In the minds of we Shanghainizzles, Chongming is the city's NYC Long Island. We imagine lush greenery, sea breezes and coastal roads. Our mid-term plans include a beach side weekend house in Xiaohamton. We'll cruise there in the drop-top on weekends and munch on snow crab legs.
It's absolutely nothing at all like this. Chongming is a big flat slab of Shanghai's outskirts wedged into the Yangtze river covered in light industry and arable farmland. It's a nice escape from the city, but don't get your hopes up.
There are two ways to get to Chongming Island. By boat or bridge. The bride is a new affair and brings the 4hrs journey down to a drive over a pretty impressive 10k elevated road across the water. There are stories that bikes aren't allowed on the boats (they're definitely not allowed on the bridge) and being that we wanted to ride the island we hired a driver to take the 6 of us.
Being that this is Shanghai he rocked up in a 30 seater coach. 1000RMB? deal! So yeah. Over to the north east outskirts of town. Through a tunnel, past all the stranded cyclists (haha)(in our minds), over the massive bridge and then 50k west to the other side of the Island where the trees kind-of roam free and Qianweicun village is a beacon for the hordes.
Qianweicun is, according to the sign, a China AAAA rated site. This, according to the sign, means it basically has Unesco status. 60% of it is coach park and 20% identi-kit restaurants so there's not a lot to see except a distinct lack of skycrapers on the horizon and stars at night. Which is effectively what we came for...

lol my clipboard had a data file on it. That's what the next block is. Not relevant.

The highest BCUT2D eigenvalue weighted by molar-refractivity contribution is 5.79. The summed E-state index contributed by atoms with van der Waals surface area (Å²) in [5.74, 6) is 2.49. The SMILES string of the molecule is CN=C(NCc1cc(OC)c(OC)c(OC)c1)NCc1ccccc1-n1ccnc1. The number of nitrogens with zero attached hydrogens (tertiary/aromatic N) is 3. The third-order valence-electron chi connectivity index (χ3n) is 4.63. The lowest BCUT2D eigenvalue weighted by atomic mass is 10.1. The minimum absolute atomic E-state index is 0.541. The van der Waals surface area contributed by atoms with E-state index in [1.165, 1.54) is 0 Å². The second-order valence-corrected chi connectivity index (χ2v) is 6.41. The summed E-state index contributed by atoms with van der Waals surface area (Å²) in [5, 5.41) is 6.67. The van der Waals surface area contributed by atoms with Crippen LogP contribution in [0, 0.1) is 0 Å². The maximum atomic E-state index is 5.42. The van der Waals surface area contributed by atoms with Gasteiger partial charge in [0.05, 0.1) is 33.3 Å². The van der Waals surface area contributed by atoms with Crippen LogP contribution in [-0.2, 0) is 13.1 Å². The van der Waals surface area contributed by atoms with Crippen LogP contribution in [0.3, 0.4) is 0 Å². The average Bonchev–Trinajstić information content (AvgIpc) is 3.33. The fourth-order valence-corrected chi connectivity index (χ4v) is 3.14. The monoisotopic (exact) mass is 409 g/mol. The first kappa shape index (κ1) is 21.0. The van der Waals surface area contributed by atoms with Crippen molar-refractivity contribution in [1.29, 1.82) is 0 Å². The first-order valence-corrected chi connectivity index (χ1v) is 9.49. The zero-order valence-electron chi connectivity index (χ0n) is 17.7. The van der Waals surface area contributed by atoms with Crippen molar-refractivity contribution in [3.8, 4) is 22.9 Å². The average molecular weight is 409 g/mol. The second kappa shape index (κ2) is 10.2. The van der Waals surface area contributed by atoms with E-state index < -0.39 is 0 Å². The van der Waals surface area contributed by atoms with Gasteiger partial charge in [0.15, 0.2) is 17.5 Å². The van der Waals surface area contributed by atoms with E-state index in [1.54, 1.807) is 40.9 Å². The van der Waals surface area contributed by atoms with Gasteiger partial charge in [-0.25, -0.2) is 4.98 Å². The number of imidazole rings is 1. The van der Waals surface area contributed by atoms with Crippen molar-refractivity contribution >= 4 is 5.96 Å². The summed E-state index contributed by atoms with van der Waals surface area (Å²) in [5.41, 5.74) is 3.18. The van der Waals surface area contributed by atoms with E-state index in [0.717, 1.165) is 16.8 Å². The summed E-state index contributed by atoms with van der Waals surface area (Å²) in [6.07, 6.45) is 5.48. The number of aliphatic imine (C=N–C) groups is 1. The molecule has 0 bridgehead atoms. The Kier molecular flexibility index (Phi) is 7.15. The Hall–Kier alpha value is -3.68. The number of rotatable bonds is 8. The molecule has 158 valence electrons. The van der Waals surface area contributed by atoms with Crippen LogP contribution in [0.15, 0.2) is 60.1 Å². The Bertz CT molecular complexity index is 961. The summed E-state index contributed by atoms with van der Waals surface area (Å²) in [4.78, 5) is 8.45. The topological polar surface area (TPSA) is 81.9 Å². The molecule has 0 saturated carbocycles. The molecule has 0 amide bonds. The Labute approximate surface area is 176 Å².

... and the fairground which time forgot, where for 20RMB you can put your Shanghainese girlfriend who has absolutely no road sense in a dodgem and then drive at her whilst she spins uncontrollably backwards in dizzying circles.
Instead of paying one tout an inflated 400RMB for a hotel you can pay another tout an inflated 120RMB for a farmer's cottage. Farmer's cottages sound about 555 times more quaint than they are.
They do, however, have clean rooms, a bit of peace and quiet and an able chef who can toss up some of the local specialties which basically comes down to some damn tasty belly pork 紅燒肉 and cold beer.
With a good stiff neck and without the sound of traffic, mornings on Chongming Island are only let down by congee. Fresh air requires a fresh fry-up. Not here. After half a dozen boiled eggs it seems only right to head off and find a breeze.
Nice(!) that the Dongping Forest Park doesn't allow bikes so the only choice is which direction to ride. The island's roads are long and straight and basically turn into drag strips for Santanas so best to find a balance between quiet back road and turns-into-a-ditch farmer's path.
We found every farmer's path ditch in the west of Chongming trying to reach the shores of the Yangtze. In 3 we hours traced the edge of a 2km square, boxed in by a murky canal and wound up exactly where we'd started with just enough time to raise a beer to the sunset and to the elusive coastal path, forever over that next line of trees.
Feeling lonely without a population density of 2500/sqkm? Head to the village market to be stared at by the locals. They didn't disappoint and came out in-force with their children to see which cucumber we would buy and squeeze the bike tyres.
As we sat in 10k of tailbacks on our oversize coach heading back into Shanghai we pondered over Chongming and its escapist-appeal. The Hamptons are safe for now.